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July 29, 2013 | Optimising design of multitasking applications on multiprocessor architectures

With the emergence of multiprocessor systems and distributed architectures on the consumer market (multimedia and automotive), optimising embedded architectures has become a major challenge to ensure operating performance.

CEA LIST tackles this from several angles. If the systems can be built on architectures integrating specific hardware elements (computing accelerators), the aim is to research which combinations of computing architecture / processing algorithms optimise computing time, performance and cost (particularly energy costs). For this purpose, CEA LIST has developed a parallel architecture evaluation and programming environment as part of the Carnot COTS project, which enables users to optimise their choice of programming style and target architecture for a given application.

In a less “free” context (constraints on the hardware architecture, compliance with a specific standard) or if the functions to be performed are not amenable to parallel data processing (video, signal), the problem has to be addressed in a more general way, as a set of functions to be performed over time on distributed computing resources. CEA LIST has thus developed an original approach, combining exact and heuristic formal methods by approximation – to meet this general requirement – with the analysis software Qompass.

Optimising resources involves three levels of architecture: applications (what users want and see), processors (hardware computing resources) and tasks (normal concept aimed at creating virtual subdivisions of processes on the same resource).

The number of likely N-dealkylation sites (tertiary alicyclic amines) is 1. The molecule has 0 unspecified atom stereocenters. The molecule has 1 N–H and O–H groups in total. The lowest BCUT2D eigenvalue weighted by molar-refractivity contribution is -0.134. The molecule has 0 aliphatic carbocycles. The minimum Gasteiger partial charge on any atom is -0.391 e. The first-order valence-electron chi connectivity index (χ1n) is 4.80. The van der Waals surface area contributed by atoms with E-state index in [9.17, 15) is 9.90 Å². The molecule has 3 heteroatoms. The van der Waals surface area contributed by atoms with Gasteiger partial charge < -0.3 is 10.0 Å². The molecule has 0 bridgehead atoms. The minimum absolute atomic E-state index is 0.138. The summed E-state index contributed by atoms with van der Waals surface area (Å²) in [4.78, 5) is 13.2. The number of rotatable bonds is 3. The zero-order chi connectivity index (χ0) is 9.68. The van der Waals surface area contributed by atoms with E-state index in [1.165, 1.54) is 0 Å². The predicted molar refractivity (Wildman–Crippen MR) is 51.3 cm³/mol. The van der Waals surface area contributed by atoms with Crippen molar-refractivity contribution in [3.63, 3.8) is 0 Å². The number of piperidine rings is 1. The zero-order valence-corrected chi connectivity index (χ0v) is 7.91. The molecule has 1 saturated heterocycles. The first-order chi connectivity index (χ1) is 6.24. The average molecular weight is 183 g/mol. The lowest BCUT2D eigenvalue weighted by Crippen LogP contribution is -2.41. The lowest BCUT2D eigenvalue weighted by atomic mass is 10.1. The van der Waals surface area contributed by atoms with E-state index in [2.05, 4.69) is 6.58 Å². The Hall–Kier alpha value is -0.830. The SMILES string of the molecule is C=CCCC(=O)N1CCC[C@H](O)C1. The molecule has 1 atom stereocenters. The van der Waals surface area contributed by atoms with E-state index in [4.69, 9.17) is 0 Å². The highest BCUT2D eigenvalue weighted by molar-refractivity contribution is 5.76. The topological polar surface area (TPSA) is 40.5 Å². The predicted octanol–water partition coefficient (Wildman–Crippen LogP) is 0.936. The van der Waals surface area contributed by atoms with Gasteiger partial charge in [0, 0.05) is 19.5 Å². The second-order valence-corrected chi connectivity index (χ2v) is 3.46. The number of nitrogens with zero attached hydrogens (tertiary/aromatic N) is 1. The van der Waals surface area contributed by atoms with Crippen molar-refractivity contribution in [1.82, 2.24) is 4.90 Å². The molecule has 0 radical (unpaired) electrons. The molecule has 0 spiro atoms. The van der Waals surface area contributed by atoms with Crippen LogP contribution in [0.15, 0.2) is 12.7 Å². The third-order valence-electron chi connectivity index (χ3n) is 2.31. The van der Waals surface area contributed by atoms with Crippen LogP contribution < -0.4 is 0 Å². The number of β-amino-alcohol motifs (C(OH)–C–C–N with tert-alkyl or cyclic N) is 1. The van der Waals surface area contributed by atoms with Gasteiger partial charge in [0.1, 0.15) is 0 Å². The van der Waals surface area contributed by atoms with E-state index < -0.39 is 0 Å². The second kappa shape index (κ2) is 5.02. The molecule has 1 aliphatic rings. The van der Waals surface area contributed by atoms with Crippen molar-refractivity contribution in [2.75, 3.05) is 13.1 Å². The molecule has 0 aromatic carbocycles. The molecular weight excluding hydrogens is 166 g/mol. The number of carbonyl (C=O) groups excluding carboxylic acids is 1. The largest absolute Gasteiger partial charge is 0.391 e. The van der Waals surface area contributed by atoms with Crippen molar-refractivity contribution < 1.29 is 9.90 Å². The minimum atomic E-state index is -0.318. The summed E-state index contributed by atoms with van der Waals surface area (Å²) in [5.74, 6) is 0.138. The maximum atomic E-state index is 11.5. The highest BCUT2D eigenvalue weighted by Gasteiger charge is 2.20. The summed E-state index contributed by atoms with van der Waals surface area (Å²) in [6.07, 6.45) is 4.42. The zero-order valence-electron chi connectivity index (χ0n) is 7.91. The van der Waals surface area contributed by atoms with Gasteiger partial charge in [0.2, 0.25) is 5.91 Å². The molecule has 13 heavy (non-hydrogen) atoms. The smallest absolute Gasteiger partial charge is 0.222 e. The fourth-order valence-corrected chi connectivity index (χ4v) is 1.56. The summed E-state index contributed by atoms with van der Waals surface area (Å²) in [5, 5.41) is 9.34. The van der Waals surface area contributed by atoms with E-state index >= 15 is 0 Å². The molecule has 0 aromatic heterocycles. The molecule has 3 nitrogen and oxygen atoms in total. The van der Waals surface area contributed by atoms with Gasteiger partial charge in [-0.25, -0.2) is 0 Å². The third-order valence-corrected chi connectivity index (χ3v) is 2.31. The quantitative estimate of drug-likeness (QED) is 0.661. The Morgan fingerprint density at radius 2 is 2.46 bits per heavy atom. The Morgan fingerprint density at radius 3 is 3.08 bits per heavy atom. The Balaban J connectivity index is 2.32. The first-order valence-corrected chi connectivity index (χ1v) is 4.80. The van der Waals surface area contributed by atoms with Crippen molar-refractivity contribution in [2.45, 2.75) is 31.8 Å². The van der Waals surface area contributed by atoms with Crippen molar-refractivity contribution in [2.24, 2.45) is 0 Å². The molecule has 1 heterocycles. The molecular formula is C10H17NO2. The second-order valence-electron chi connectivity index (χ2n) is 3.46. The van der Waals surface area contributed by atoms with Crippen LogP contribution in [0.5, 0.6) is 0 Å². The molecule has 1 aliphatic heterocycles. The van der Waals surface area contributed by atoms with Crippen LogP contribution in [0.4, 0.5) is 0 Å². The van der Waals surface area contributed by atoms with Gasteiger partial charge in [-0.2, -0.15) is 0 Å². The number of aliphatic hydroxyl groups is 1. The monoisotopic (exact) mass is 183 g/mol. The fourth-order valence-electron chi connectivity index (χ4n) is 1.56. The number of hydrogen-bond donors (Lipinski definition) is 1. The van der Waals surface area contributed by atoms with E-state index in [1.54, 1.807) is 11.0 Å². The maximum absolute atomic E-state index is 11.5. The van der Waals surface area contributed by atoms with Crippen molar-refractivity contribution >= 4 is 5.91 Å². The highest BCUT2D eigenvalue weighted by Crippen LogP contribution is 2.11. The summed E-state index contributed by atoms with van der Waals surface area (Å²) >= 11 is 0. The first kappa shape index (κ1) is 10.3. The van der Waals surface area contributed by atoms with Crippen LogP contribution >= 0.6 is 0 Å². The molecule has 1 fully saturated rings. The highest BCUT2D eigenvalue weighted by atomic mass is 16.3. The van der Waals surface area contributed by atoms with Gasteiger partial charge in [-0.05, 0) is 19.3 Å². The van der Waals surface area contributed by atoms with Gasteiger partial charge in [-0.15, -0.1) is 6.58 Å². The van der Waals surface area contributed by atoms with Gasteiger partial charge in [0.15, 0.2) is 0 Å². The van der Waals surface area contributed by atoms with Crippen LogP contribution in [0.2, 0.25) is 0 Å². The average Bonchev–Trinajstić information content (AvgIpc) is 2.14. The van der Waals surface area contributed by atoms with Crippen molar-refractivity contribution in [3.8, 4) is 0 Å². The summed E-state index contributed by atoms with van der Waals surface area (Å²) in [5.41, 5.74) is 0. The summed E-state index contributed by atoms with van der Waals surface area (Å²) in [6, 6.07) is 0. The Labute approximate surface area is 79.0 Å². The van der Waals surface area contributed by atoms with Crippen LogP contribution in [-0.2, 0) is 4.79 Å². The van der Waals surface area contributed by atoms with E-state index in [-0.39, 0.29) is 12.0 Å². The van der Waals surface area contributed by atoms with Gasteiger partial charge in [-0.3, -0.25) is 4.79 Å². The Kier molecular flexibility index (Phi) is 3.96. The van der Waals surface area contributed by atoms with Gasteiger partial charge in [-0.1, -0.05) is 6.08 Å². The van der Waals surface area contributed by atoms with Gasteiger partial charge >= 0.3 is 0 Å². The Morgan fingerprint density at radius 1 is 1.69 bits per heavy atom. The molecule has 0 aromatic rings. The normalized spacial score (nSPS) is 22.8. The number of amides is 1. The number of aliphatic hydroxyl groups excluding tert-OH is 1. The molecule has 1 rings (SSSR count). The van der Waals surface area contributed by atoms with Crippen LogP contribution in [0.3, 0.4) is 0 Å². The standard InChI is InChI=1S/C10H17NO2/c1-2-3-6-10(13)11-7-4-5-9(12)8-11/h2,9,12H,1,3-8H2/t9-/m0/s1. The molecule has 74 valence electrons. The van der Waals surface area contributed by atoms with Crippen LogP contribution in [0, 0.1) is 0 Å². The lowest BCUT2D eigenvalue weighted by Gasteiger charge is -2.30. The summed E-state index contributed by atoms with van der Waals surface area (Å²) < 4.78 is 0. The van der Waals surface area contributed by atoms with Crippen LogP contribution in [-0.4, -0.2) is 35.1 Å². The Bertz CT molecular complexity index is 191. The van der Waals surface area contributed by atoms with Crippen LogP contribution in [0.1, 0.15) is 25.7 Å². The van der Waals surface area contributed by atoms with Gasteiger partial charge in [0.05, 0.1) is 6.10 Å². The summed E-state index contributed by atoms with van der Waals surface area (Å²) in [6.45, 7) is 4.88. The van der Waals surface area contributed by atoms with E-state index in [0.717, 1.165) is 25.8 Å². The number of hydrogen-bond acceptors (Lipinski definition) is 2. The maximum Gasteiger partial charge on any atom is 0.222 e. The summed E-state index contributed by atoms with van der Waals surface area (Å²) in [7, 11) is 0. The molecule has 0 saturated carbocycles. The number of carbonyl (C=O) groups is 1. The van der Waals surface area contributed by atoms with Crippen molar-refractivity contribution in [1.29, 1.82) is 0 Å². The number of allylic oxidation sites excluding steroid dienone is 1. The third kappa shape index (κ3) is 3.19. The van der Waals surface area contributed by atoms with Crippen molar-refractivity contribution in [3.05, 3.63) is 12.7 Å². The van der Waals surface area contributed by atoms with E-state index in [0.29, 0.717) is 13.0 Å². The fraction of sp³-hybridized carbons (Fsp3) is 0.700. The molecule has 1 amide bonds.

The design of the final system is then based on two allocation levels and one validation action:

  • placement associates functions with tasks (level of parallelism required),
  • partitioning allocates available computing resources to tasks,
  • scheduling calculates an implementation plan (typically allocation of priorities to tasks) to guarantee the quality of service expected (typically adherence to deadlines).

To deal with these problems in a general way, CEA LIST, in collaboration with two researchers and international experts (Prof. Marco di Natale[1] and Haibo Zeng[2]), has developed a mixed approach combining formal and heuristic calculations. By scaling up to hundreds of functions deployed on about ten processors, this general solution can be regarded as innovative compared with exact solutions, which are quickly swamped by the effect of combinatorics as soon as distribution is over several processors.

This research, initiated as part of the European INTERESTED project[3] (2008-2011), particularly addresses the competitive challenges facing the automotive industry by optimising embedded resources, thereby guaranteeing application performance and real-time behaviour.

Parallel studies are also underway to apply and integrate these results with the AUTOSAR standard. They could then be incorporated into an optimisation module associated with the AUTOSAR design tools developed by various software publishers in the field, such as Esterel Technologies.

[1]Pr. Marco di Natale – Scuola Superiore Santa Anna & Berkeley University

[2]Haibo Zeng - Mac Gill University

[3]The FP7 INTERESTED project – INTERoperable Embedded Systems Toolchain for Enhanced rapid Design – brought together a consortium of leading-edge European embedded system tool vendors (AbsInt Angewandte Informatik (Germany), Atego (UK), CEA (France), Esterel Technologies (France), UNIS (Czech Republic), Evidence (Italy), Symtavision (Germany), Sysgo (Germany) and TTTech Computertechnik (Austria)), as well as major European tool users (Airbus (France), Magneti Marelli Powertrain (Italy), Siemens Mobility Division, Rail Automation (Germany) and Thales (France)).